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Travel Guide: The highlights of South India

Secondary Categories: GuideIndia

India, the 7th largest country in the world, has so much to offer, from historical treasures such as the Taj Mahal and Agra Fort to a delectable food scene. There’s also a huge variety in landscapes including harsh mountains and rolling sand dune deserts. Unsurprisingly, the south of India offers a completely unique experience to the rest of the country. Here, you’ll find a tropical climate with mangrove forests, river canals, rice fields, and tea plantations.

The best time to visit South India

As South India is surrounded by the Arabian and Indian Seas, the climate here is tropical, warm and humid all year round. Its winter months, from October to March, tend to be drier and the temperatures can lower down to a pleasant 62 degrees Fahrenheit. If you’re considering including the Golden Triangle on your trip, this is also an ideal time to visit.

From March to June, it is the sweat-inducing summer season, when temperatures reach up to 100 degrees Fahrenheit and humidity is at 90%. It gets so hot that you’ll want to stay indoors during the afternoons, drink lots of fluids and wear loose, light clothing. This is the time of year when you’ll find the best deals.

Monsoon season, when torrential rains pour down on the land, is from July to September. While the rains cool down the oppressive heat of the day and the landscapes burst with lush greenery, you might find that your activities will be delayed, or even canceled, because of the weather.

Kochi, the ‘Queen of the Arabian Sea’

Kathakali, a traditional Indian classical dance
Kathakali is a form of classical dance found only in South India.

Kochi, also referred to as Cochin, dates back 600 years and was one of the launching points for the spice trade that continues to flourish today. It is full of history and its cultural heritage is a fascinating blend of Arabic, Dutch, British, Chinese, and Portuguese influences.

Nicknamed the ‘Queen of the Arabian Sea,’ this cosmopolitan town is made up of several islands where you can explore beaches, palaces, synagogues, churches, Chinese fishing nets and spice markets.

A must-do while in Kochi is to watch Kathakali, a form of classical dance unique to South India that is characterized by elaborate costumes with head dresses, face masks and vivid makeup, which can take several hours for the all-male cast to prepare.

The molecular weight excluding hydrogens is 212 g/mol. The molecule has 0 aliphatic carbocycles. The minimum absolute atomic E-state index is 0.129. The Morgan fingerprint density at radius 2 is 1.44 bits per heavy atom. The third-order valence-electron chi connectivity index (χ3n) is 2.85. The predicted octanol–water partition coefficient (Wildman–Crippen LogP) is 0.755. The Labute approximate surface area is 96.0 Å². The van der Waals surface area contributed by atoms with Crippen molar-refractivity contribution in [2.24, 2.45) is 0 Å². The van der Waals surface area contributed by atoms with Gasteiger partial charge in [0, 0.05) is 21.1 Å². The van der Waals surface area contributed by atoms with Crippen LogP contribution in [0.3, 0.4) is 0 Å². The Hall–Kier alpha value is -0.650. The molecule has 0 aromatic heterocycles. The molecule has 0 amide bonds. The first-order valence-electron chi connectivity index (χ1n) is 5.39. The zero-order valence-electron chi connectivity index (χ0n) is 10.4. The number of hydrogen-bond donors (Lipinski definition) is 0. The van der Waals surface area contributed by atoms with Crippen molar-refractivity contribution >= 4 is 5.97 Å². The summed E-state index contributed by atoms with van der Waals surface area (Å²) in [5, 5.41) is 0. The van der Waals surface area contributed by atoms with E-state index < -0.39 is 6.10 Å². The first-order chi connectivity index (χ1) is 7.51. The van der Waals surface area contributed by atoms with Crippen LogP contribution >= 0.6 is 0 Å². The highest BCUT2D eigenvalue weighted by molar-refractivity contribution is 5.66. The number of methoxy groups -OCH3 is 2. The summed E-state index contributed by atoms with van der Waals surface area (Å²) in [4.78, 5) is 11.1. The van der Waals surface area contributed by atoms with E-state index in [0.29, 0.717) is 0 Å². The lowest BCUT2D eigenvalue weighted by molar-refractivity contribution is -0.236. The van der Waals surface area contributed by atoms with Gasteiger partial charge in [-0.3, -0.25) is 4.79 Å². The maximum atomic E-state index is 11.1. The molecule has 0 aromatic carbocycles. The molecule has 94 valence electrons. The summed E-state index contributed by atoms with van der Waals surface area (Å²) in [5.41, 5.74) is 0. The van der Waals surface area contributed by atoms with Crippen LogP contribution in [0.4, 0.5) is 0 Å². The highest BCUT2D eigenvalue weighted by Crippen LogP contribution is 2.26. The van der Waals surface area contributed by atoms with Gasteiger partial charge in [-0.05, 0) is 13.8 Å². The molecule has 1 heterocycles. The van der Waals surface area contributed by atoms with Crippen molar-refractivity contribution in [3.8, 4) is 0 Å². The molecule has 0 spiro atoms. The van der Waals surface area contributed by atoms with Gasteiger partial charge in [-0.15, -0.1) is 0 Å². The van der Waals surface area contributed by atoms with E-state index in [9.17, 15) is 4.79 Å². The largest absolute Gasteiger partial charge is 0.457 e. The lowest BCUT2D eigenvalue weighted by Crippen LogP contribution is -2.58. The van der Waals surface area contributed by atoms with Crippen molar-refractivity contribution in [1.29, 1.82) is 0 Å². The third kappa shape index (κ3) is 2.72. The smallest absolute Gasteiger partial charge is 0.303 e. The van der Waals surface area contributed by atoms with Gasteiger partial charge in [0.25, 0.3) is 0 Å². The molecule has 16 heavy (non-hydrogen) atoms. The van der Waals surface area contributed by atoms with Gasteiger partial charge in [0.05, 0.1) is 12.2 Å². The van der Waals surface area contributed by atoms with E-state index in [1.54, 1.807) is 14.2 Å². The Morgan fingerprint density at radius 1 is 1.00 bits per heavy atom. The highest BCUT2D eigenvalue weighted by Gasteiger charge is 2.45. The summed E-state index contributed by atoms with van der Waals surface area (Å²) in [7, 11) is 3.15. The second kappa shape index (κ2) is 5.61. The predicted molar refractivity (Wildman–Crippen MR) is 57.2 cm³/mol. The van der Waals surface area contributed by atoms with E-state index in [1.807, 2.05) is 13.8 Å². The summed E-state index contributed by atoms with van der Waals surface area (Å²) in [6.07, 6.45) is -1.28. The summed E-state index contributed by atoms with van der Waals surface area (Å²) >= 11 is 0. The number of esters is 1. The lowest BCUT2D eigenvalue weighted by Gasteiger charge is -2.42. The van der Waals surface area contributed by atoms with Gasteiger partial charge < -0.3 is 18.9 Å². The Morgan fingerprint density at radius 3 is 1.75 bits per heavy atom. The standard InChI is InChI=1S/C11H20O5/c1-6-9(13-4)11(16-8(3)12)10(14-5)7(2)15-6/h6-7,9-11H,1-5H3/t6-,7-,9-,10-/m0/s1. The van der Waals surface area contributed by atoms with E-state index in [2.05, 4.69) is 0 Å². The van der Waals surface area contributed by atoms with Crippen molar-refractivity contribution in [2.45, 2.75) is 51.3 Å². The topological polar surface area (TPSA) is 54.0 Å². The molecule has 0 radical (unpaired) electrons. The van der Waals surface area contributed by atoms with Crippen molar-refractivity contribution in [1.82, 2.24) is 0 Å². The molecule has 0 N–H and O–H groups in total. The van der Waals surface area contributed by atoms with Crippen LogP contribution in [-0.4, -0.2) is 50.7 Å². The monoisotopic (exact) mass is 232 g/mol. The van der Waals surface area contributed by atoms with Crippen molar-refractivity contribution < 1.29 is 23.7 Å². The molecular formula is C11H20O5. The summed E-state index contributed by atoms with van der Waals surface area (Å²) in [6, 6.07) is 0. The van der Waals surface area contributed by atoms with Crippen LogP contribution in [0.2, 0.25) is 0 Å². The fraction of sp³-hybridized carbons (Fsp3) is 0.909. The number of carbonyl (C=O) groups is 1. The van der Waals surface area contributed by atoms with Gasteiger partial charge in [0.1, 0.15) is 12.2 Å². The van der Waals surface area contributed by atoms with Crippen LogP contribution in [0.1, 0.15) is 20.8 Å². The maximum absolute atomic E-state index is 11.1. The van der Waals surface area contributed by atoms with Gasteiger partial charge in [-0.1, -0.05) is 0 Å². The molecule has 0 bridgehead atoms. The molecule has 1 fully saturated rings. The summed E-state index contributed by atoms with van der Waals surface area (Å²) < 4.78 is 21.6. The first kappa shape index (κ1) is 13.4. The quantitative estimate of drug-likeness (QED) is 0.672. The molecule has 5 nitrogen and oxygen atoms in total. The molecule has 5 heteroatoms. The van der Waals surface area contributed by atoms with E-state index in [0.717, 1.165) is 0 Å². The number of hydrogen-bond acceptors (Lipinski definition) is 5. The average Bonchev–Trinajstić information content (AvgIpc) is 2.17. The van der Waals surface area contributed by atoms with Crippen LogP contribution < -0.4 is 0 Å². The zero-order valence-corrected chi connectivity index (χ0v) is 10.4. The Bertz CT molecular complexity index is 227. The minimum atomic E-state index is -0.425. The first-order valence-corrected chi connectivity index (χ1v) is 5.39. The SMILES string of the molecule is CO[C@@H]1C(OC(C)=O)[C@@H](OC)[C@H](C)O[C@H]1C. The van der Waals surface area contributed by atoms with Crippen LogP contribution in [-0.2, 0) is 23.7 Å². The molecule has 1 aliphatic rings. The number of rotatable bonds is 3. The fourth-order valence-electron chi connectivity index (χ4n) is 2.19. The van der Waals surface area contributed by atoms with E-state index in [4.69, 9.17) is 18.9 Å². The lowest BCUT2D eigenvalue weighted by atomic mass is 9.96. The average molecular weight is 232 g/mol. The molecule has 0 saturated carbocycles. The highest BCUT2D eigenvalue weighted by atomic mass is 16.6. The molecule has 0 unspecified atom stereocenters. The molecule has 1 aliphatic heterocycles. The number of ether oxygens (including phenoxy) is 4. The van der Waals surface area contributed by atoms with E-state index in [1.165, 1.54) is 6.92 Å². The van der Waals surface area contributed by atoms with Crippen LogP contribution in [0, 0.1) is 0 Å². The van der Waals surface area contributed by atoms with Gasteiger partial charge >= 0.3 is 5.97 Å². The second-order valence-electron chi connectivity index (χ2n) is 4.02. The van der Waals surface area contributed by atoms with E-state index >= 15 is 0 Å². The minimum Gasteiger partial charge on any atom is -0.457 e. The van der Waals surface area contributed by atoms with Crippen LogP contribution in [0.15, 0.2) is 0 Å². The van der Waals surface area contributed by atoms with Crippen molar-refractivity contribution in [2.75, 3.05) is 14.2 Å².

The makeup follows a specific code so that the audience can tell who is who. For example, yellow is used for monks while red represents villains and green is for heroes.

There are over 100 stories enacted as plays, but one of the most popular, which is also one of the longest (lasting over a period of 4 nights), is the Nalacharitham, which tells the story of the virtuous King Nalan as he courts the beautiful Damayanthi and wins her love over the gods, who plot to separate them.

The tea plantations of Munnar

Green tea plantation hills in Munnar, India
The lush green hills of Munnar’s tea plantations are stunning to look at.

Once a summer resort for the British gentry during the Colonial era, Munnar is a quaint little town located high in the hills of Kerala, surrounded by lush forests, rivers, and valleys and enveloped in misty clouds.

What Munnar is most famous for, though, are its tea estates, which sprawl over 1,500 acres of the region’s undulating hills. The scenery is quite extraordinary with lush tea leaves dotted by mauve-flowered Jacaranda trees and brilliantly scarlet Flame trees. No wonder it’s a popular place to take photos.

At the tea estates, you not only have the opportunity of visiting the plantations and learning about tea production, but you’ll be able to sniff, swirl and sip world famous brews. They have some of the best varieties including black, green, white and oolong.

With such staggering beauty, Munnar is also famous for its awesome hiking trails, whether it's through tea plantations or summiting mountain peaks. Stay on the lookout for the Nilgiri tahr, a native endangered mountain goat.

The enchanting backwaters of Kumarakom

A houseboat in Kumarakom
A houseboat sails along the backwaters of Kumarakom.

Kumarakom is a tranquil village located on Vembanad Lake, India’s longest lake, and surrounded by numerous little islands.

Its labyrinthine backwaters, comprising canals, rivers, and lakes, are best explored by houseboat, which is a modern version of the kettuvallam.

Once upon a time, these kettuvallam transported cargo, such as the spices and rice, to isolated villages along the backwaters. They were traditionally constructed by tying pieces of wood from a jackfruit tree together with a rope made of coconut fibers and its roofs fashioned from bamboo poles and palm leaves. Nowadays, there are some houseboats built in the traditional way, while others are more synonymous with a luxury hotel.

To journey in these houseboats can give you an enchanting glimpse into the daily lives of locals as you sail past homes, farms, paddy fields, fishermen, churches and temples. There’s also a ton of wildlife to spot, such as otters, turtles, fish, crabs and kingfishers.

Are you ready to travel to incredible India? Check out our India Highlights expedition. Or if you want to go to the Golden Triangle and India's Tiger Reserve, take a look at our Golden Triangle and Wildlife itinerary. If you’d like to add Nepal to your adventure, then you might be interested in the Best of India to Nepal.

About the author: Julia Guerra Slater is the SEO and Social Media Marketing Manager at SA Expeditions. She has traveled extensively throughout the world while working remotely from her laptop.

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